Scientific philanthropy: what has been done and the future of the practice

“It is not possible to think about sustainable development without considering scientific development”. This was one of the statements made by Dr. Marcos Kisil, a physician and founder of IDIS, during the First International Seminar ‘Science meets Philanthropy.’ Throughout a full day at the University of São Paulo (USP), leaders from various fields discussed the landscape, examples, strategies, and future of the relationship between the development of science and philanthropy, both in Brazil and internationally.

The event was organized by Gema Filantropia (Group of Studies on Models to Support Science) – an initiative of IEA-USP (Institute of Advanced Studies of USP) – and the José Luiz Egydio Setúbal Foundation, with support from IDIS. The goal is to stimulate collaboration between the scientific and philanthropic communities in Brazil. Leaders from universities, research institutes, philanthropic entities, funding agencies, government authorities in Science and Technology, and researchers engaged in the cause gathered at the meeting.

Throughout the day, the current homogeneity of funding in the field of science was emphasized, mainly provided by the governmental sector. The opportunity for the philanthropic sector to collaborate in these investments was highlighted, given its independence and capacity for experimentation and risk-taking, important and beneficial characteristics for the scientific field. Philanthropy has played an increasingly significant role in supporting science and technology, something that is still in its infancy in Brazil but already well-established in countries like the United States, England, Canada, and the European Community. The term ‘science philanthropy’ was coined to describe this trend.

During the panel ‘Discussion about the needs and proposals for a legal environment favorable to philanthropy in science’, alongside Laís de Figueiredo Lopes, partner at SBSA Advogados, Paula Fabiani, CEO of IDIS, emphasized philanthropic endowments as a strategic alternative for financial sustainability in science funding. These endowments, created to receive donations for specific causes or organizations, allow received resources to remain invested, with only the returns being used to fund the cause. She also presented an overview of the agenda for endowments in the legislature, which currently includes two Bills proposing incentives for donations to endowments.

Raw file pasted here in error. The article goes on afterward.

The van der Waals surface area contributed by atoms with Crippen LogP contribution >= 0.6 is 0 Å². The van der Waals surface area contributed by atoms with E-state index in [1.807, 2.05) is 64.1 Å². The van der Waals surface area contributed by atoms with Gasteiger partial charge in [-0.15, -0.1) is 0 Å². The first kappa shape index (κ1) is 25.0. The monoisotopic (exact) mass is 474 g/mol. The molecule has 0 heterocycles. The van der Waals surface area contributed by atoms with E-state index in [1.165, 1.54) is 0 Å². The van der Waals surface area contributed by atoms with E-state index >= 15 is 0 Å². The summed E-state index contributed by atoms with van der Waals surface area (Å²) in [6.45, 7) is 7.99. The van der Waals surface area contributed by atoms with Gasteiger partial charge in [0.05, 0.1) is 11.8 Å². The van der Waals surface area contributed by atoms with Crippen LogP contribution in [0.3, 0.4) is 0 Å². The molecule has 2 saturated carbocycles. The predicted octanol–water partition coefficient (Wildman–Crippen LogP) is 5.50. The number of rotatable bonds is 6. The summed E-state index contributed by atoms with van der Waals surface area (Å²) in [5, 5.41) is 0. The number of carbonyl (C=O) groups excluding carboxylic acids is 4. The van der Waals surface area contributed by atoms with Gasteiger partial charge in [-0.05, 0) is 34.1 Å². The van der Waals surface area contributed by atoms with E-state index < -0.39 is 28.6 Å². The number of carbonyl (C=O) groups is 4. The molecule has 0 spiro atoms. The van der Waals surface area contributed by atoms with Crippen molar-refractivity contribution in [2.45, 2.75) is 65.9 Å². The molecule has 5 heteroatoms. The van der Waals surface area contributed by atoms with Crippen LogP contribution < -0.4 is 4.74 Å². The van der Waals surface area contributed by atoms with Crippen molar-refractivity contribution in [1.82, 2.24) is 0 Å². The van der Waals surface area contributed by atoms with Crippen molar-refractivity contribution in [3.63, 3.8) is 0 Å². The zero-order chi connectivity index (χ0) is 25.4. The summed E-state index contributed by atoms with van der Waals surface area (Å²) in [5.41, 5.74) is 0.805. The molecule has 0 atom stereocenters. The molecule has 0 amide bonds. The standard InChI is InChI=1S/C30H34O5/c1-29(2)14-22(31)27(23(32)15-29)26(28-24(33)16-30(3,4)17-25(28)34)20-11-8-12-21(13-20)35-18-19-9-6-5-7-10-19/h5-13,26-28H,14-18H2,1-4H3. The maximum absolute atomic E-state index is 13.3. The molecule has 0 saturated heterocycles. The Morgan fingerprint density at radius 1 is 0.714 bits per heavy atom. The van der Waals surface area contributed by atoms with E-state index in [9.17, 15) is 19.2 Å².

The science has its own maturation time, requires experimentation, and demands long-term investment. Endowment funds enable the cause to have long-lasting resources, taking whatever time is necessary,” comments Paula.

The mechanism of endowment funds is already used by several scientific organizations around the world, such as the NIH Common Fund, Harvard University, The Endowment for Basic Science, and in Brazil, the USP Endowment, the FMUSP Medicine Endowment, among others.

Hélio Nogueira Cruz, a member of the Faculty of Economics and Administration of USP and former advisor to IDIS, indicated in the panel ‘Contributions and projects of the University of São Paulo in the field of scientific philanthropy’ that, despite the gains from the mechanism, there is still much to be done. “The experience with endowment funds is recent, and there is enormous room for their evolution,” he said.

Reinforcing international collaboration and seeking inspiration from other parts of the globe, the event also featured the remote presence of Joseph R. Betancourt, president of the Commonwealth Fund. The American organization directs its fund resources to support independent research on health-related issues, seeking to promote greater access and quality of care, especially for people in situations of social and economic vulnerability.

Dr. Marcos Kisil participated in the panel ‘Strategies and future actions to strengthen scientific philanthropy in Brazil’, highlighting the importance of philanthropy as direct support for scientific development. “I think scientific issues begin to have greater prominence in society when you disclose that development cannot occur through cyclical processes but must be through a permanent and sustainable process throughout history, which scientific philanthropy can directly support,” he comments.

At another moment, he indicated how philanthropy is indeed a powerful tool and platform but can also be misused by its holders. “You have philanthropists who deny science to such an extent that they are now financiers of the anti-vaccine movement in the United States. Showing that this power, this influence, these communication networks, can be contrary to science,” he says.

At the end of the event, there was the launch of his new book ‘Philanthropy at Risk: from scientific development to sustainable development’, which explores the need for deepening the relationship between philanthropy and science in Brazil, with practical examples of what is already being done, and furthering the discussions raised throughout the event.

“Although it is impossible to predict exactly what we will find with a new scientific tool, we must remember that science is not limited to expected results: the entire process generates knowledge, discoveries, and learning for researchers. Supporting science is never a waste of resources”.

(MYHRVOLD, 2000)